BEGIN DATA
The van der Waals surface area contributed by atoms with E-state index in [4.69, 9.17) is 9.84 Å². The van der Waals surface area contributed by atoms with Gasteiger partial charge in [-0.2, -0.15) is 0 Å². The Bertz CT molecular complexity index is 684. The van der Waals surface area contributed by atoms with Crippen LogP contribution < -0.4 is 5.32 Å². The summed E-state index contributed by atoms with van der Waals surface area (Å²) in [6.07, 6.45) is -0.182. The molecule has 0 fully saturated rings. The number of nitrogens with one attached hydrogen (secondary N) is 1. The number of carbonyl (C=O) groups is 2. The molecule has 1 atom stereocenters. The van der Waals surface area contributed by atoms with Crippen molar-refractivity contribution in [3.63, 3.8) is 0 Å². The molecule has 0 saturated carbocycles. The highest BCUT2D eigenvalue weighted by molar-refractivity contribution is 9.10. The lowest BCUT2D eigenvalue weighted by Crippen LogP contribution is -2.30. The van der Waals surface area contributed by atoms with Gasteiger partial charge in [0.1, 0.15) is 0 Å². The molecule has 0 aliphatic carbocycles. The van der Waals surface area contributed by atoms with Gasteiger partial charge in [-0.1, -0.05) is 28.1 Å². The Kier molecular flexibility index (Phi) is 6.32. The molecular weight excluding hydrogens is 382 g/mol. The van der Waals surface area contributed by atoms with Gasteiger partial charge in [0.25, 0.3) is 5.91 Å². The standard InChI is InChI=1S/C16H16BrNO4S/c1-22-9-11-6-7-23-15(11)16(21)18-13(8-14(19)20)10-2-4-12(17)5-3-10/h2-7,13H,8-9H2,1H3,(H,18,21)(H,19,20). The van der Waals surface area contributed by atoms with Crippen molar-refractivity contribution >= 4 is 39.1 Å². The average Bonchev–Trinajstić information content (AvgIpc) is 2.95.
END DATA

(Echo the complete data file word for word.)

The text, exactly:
The van der Waals surface area contributed by atoms with E-state index in [4.69, 9.17) is 9.84 Å². The van der Waals surface area contributed by atoms with Gasteiger partial charge in [-0.2, -0.15) is 0 Å². The Bertz CT molecular complexity index is 684. The van der Waals surface area contributed by atoms with Crippen LogP contribution < -0.4 is 5.32 Å². The summed E-state index contributed by atoms with van der Waals surface area (Å²) in [6.07, 6.45) is -0.182. The molecule has 0 fully saturated rings. The number of nitrogens with one attached hydrogen (secondary N) is 1. The number of carbonyl (C=O) groups is 2. The molecule has 1 atom stereocenters. The van der Waals surface area contributed by atoms with Crippen molar-refractivity contribution in [3.63, 3.8) is 0 Å². The molecule has 0 saturated carbocycles. The highest BCUT2D eigenvalue weighted by molar-refractivity contribution is 9.10. The lowest BCUT2D eigenvalue weighted by Crippen LogP contribution is -2.30. The van der Waals surface area contributed by atoms with Gasteiger partial charge in [0.1, 0.15) is 0 Å². The molecule has 0 aliphatic carbocycles. The van der Waals surface area contributed by atoms with Gasteiger partial charge in [-0.1, -0.05) is 28.1 Å². The Kier molecular flexibility index (Phi) is 6.32. The molecular weight excluding hydrogens is 382 g/mol. The van der Waals surface area contributed by atoms with Gasteiger partial charge in [0.25, 0.3) is 5.91 Å². The standard InChI is InChI=1S/C16H16BrNO4S/c1-22-9-11-6-7-23-15(11)16(21)18-13(8-14(19)20)10-2-4-12(17)5-3-10/h2-7,13H,8-9H2,1H3,(H,18,21)(H,19,20). The van der Waals surface area contributed by atoms with Crippen molar-refractivity contribution >= 4 is 39.1 Å². The average Bonchev–Trinajstić information content (AvgIpc) is 2.95.